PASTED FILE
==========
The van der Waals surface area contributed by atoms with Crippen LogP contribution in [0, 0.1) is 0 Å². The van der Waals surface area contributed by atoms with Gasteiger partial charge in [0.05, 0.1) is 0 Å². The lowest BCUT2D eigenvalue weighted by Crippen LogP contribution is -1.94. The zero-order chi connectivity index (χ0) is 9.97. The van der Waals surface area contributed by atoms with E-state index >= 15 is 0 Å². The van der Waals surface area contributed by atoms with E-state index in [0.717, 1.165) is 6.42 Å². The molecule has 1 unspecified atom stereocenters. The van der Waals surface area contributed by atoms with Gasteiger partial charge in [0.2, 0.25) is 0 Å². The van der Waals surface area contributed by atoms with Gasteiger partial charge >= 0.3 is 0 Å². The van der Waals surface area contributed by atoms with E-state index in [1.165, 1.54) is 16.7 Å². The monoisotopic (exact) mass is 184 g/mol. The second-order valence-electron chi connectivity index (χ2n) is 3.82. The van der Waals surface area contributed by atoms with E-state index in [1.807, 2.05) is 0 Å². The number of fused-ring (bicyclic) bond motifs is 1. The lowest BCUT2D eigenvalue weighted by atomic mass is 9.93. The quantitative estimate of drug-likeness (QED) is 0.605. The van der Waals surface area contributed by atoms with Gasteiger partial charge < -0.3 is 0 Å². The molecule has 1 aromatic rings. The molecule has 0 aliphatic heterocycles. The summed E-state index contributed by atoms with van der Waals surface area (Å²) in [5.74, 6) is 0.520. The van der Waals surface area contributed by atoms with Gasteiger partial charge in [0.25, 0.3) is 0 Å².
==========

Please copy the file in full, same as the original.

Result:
The van der Waals surface area contributed by atoms with Crippen LogP contribution in [0, 0.1) is 0 Å². The van der Waals surface area contributed by atoms with Gasteiger partial charge in [0.05, 0.1) is 0 Å². The lowest BCUT2D eigenvalue weighted by Crippen LogP contribution is -1.94. The zero-order chi connectivity index (χ0) is 9.97. The van der Waals surface area contributed by atoms with E-state index >= 15 is 0 Å². The van der Waals surface area contributed by atoms with E-state index in [0.717, 1.165) is 6.42 Å². The molecule has 1 unspecified atom stereocenters. The van der Waals surface area contributed by atoms with Gasteiger partial charge in [0.2, 0.25) is 0 Å². The van der Waals surface area contributed by atoms with Gasteiger partial charge >= 0.3 is 0 Å². The van der Waals surface area contributed by atoms with E-state index in [1.165, 1.54) is 16.7 Å². The monoisotopic (exact) mass is 184 g/mol. The second-order valence-electron chi connectivity index (χ2n) is 3.82. The van der Waals surface area contributed by atoms with E-state index in [1.807, 2.05) is 0 Å². The number of fused-ring (bicyclic) bond motifs is 1. The lowest BCUT2D eigenvalue weighted by atomic mass is 9.93. The quantitative estimate of drug-likeness (QED) is 0.605. The van der Waals surface area contributed by atoms with Gasteiger partial charge < -0.3 is 0 Å². The molecule has 1 aromatic rings. The molecule has 0 aliphatic heterocycles. The summed E-state index contributed by atoms with van der Waals surface area (Å²) in [5.74, 6) is 0.520. The van der Waals surface area contributed by atoms with Gasteiger partial charge in [0.25, 0.3) is 0 Å².